In the end, we moved to Saint Paul because we love the small business nodes that dot our neighborhoods. We fell in love with Grand Avenue and bought a house in Macalester-Groveland specifically so we can easily walk, bike, and take transit to all the amazing unique amenities. Let’s believe in ourselves, our city, and our shared future. Let’s take steps to make our city work better for all modes. While I am empathetic to the concerns of business owners and change is always difficult, I see an amazing city coming into its own and the future is bright.
This situation highlights why we don’t just “ask business owners” about transportation policy in their areas.
Businesses benefit from turnover in adjacent parking. They lose customers from a lack of turnover in spots. Meters should be unambiguously good for Grand Avenue businesses.
“local business owners” have been drinking the public subsidy of free street parking for far too long, so of course they’re going to whine and cry when anything changes.
Except this is a change that’s good for their pretty universally recognized as good for their business, and they don’t see it.
Of course, I’d also argue that bike lanes are good for business too, but at least I can see how that’s harder for them to realize.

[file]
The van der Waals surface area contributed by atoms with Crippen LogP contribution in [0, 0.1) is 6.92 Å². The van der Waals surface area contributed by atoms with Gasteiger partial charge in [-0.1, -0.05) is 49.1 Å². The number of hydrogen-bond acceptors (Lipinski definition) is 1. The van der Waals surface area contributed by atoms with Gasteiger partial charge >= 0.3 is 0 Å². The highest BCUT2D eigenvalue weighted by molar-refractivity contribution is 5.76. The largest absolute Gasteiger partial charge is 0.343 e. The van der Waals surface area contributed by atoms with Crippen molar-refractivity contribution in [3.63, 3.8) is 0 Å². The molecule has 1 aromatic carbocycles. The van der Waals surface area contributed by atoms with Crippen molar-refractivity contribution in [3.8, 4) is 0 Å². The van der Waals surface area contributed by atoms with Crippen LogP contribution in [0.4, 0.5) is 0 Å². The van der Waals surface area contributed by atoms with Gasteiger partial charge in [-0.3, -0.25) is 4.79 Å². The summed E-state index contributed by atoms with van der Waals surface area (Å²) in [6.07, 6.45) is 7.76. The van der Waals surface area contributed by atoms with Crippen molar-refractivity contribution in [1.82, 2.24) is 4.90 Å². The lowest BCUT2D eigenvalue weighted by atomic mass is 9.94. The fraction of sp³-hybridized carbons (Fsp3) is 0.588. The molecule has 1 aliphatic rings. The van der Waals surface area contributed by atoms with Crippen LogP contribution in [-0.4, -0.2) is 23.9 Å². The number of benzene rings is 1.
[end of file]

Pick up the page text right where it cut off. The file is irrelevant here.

Gee Whiz, the local business owners are “drinking the public subsidy of free street parking”. When did paying high taxes and right of way street maintenance fees qualify as public subsidy? Did you hall off your unicycle and hit your head? What about the home owners on neighboring streets that will bear the burden of dealing with cheap asses like yourself that will walk three blocks to avoid paying these nominal parking fees?
Those high taxes and ROW fees get passed onto the customers so those that don’t drive are subsidizing those that do.
And living near a dynamic retail district means there will be extra activity around your home (house or apartment). Most see that as a feature, not a bug.
What’s wrong with walking? Is dealing with “cheap-asses” who would rather walk three blocks than drive and search (in vain, perhaps) for a parking spot really a burden? IMHO, seeing people walk by our home in St. Paul is a great way to meet new neighbors (we’re new to the ‘hood, after all) and not a “burden.”
I grew up in a neighborhood that served as parking for nearby venues as well as suburban commuters, where streets would often get packed with cars. Yeah, it was sometimes annoying. But my family had a driveway and a garage, as most homeowners in the Twin Cities do, and we accepted it as part of city living, a consequence in a car-centric culture of living close to things people actually wanted to go to. It was nice, being so close to such cool stuff that we could walk as kids and teens.